Here is a fine example of Sarracenia alata pitchers and flowers. Clumps of this amazing plant were scattered throughout Cooter’s Bog. This species rounded out a trip we took several years ago to Florida where we saw five other species. I have now seen six of the roughly 11 species in North America.

While we would have stayed for days or pushed on into Texas, the pull of real life and its burdens dragged us homeward, leaving us with only a taste of deeply southern flora. The end of a road trip always evokes a hint of melancholy in me. Like the song “The Last Fandango” or the end of “The Breakfast Club”; a satisfaction that is measured most by the degree to which you don’t want it to end. We vowed to return someday. I’ll let you know when we do.


  1. Wonderful photos and story. That photo of Bona Glade is simply wonderful - I'll have to make a visit to that place. Lichen and Chute Glades have been favorites of mine for many years. And that photo of Cypripedium kentuckiense - wow!

    Can you elaborate for this good entomologist but bad botanist what you mean by "myopic native plant trade"?


  2. Thanks Ted. We wanted to visit Wildcat Glades in Joplin to round out the collection of glades by adding the chert element, but ran out of time that day.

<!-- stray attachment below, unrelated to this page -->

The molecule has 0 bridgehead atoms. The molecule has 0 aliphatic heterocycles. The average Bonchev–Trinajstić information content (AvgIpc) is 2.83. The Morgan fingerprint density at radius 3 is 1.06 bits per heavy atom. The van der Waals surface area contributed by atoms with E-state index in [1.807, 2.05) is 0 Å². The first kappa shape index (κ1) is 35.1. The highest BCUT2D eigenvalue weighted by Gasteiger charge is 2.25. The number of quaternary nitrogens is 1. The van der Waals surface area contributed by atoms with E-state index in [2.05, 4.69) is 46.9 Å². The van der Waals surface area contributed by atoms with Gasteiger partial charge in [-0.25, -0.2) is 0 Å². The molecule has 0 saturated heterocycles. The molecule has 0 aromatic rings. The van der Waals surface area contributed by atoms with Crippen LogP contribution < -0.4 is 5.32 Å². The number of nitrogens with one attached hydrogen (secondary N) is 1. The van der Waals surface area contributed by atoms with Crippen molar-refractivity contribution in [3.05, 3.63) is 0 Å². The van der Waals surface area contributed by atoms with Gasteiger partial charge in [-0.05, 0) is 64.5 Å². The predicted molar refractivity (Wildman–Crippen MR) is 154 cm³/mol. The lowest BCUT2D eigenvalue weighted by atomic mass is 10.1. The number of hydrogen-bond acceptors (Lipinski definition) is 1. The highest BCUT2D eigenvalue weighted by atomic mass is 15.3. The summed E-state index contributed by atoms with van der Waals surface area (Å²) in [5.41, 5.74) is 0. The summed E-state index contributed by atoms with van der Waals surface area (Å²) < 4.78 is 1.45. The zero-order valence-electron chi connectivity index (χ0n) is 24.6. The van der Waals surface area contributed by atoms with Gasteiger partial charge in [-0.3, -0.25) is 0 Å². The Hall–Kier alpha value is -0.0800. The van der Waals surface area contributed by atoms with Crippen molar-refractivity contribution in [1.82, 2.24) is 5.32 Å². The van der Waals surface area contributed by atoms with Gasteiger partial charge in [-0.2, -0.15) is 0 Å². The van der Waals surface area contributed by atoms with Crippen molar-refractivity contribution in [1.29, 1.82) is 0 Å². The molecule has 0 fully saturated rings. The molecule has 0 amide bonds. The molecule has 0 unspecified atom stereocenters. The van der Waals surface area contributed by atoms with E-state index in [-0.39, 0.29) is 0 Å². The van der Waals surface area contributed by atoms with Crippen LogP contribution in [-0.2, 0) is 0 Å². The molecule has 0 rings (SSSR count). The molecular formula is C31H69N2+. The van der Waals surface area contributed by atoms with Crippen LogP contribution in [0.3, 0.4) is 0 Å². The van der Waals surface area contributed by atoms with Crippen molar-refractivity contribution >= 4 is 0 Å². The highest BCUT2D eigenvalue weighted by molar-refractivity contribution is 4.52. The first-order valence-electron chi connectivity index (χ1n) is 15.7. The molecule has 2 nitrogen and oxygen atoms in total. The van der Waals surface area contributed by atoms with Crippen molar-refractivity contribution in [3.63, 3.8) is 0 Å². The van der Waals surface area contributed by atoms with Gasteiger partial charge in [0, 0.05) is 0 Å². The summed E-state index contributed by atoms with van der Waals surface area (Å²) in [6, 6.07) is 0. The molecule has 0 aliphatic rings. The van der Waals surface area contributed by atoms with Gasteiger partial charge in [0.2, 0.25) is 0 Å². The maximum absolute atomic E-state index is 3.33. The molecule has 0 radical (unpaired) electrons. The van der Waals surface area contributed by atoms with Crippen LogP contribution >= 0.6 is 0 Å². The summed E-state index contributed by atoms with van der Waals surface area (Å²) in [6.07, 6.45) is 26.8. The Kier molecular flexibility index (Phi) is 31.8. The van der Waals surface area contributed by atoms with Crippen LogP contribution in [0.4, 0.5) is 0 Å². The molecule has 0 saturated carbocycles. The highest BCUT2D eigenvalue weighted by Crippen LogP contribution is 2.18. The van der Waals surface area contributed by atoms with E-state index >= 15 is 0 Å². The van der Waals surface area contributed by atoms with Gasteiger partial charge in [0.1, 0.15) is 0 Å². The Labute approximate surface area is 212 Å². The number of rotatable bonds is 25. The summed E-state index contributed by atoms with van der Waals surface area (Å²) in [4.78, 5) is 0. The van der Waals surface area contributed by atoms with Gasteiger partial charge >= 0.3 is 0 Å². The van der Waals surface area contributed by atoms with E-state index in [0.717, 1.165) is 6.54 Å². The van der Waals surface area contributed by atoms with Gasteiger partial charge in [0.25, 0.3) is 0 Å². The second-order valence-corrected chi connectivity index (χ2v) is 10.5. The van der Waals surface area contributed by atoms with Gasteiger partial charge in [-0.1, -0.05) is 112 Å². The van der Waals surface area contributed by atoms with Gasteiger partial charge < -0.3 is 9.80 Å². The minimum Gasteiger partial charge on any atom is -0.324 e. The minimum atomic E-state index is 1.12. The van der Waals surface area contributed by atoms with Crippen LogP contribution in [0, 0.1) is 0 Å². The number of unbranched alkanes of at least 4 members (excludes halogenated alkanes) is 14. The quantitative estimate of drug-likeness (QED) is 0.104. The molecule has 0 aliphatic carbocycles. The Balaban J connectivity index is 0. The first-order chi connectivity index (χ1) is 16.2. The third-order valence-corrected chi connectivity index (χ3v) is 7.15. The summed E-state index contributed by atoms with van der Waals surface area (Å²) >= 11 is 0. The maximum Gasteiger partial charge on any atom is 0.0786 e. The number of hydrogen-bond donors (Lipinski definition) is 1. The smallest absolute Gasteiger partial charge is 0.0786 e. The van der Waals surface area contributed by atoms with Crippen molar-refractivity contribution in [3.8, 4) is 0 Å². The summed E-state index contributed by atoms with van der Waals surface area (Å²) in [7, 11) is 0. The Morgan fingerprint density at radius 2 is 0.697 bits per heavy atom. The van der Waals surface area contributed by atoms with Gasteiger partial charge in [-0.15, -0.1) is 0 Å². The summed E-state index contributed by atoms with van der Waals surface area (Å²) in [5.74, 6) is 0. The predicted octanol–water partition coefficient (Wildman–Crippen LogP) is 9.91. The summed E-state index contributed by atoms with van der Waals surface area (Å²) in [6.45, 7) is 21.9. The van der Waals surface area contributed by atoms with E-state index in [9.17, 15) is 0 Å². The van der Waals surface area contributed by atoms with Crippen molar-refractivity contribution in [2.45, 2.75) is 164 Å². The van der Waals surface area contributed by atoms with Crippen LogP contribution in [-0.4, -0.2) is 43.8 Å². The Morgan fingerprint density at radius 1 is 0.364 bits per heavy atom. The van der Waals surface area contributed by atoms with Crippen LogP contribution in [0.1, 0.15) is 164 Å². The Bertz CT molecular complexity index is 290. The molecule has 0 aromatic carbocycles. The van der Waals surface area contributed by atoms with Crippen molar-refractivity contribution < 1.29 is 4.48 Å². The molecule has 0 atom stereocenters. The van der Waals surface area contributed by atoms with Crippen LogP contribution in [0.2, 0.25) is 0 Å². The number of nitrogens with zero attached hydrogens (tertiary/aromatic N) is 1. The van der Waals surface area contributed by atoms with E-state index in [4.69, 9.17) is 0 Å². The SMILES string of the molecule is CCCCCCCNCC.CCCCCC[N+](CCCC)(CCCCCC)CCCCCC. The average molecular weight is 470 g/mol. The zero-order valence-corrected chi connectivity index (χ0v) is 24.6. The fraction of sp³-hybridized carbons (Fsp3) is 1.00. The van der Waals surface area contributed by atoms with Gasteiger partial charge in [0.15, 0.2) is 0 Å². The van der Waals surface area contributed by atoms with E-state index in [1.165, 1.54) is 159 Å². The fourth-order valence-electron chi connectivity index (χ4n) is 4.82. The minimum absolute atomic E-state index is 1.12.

I refer to the native plant trade as "myopic" more for what it fails to do than anything it does. For example, native plant nurserys in Arkansas sell P. murrayanus throughout the state as a native species, though it only occurs in two southern counties. This sort of edge of range species crossing a political boundary scenario sets up a "state native" concept rather than an ecoregional one. This occurs primarily because it is a charasmatic plant that the industry can sell, and secondarily because it is native. This is horticulture not ecology. Roadside plantings of native species throughout the Ozarks are usually prairie seed mixes that often include species that are not native to the Ozarks and almost never native genotypes (MODOT gets a lot of seed from Wisconsin and Minnesota)because the state buys from the least expensive producer. This is economics, not ecology. The trade serves as the primary resource for restoration activities which are limited by what the seed trade produces. If you want to restore native quality to a degraded wetland, the only species you have to choose from are charasmtic plants like Queen of the Prairie and Riddel's Goldenrod. Rarely can they provide seeds of the workhorse generalists that are often less fascinating and beautiful but are the backbone of a functioning plant community. Again, horticulture and economics over ecology. The worst part, to a purist like myself, is that this is all sold to the public as "ecologically sound". Granted, it is better than Honeysuckle bushes and Fescue, but better only by a matter of degrees. Lastly, I feel that native plants in residential and commercial landscaping are no more ecologically relevant than exotics. Urban areas are so blitzed at this point that one Royal Catchfly per block of neighborhood is never going to bring the bison back. That being said, my house is landscaped with natives, but because I like them not because they are fulfilling and ecological function. Bottomline, I don't think that incorporating native species into the artificial selection practices of the horticulture trade is the right approach and it distracts from more ecologically feesible solutions to habitat loss. Anyway, that is my unpopular opinion on the matter. Sorry for the rant.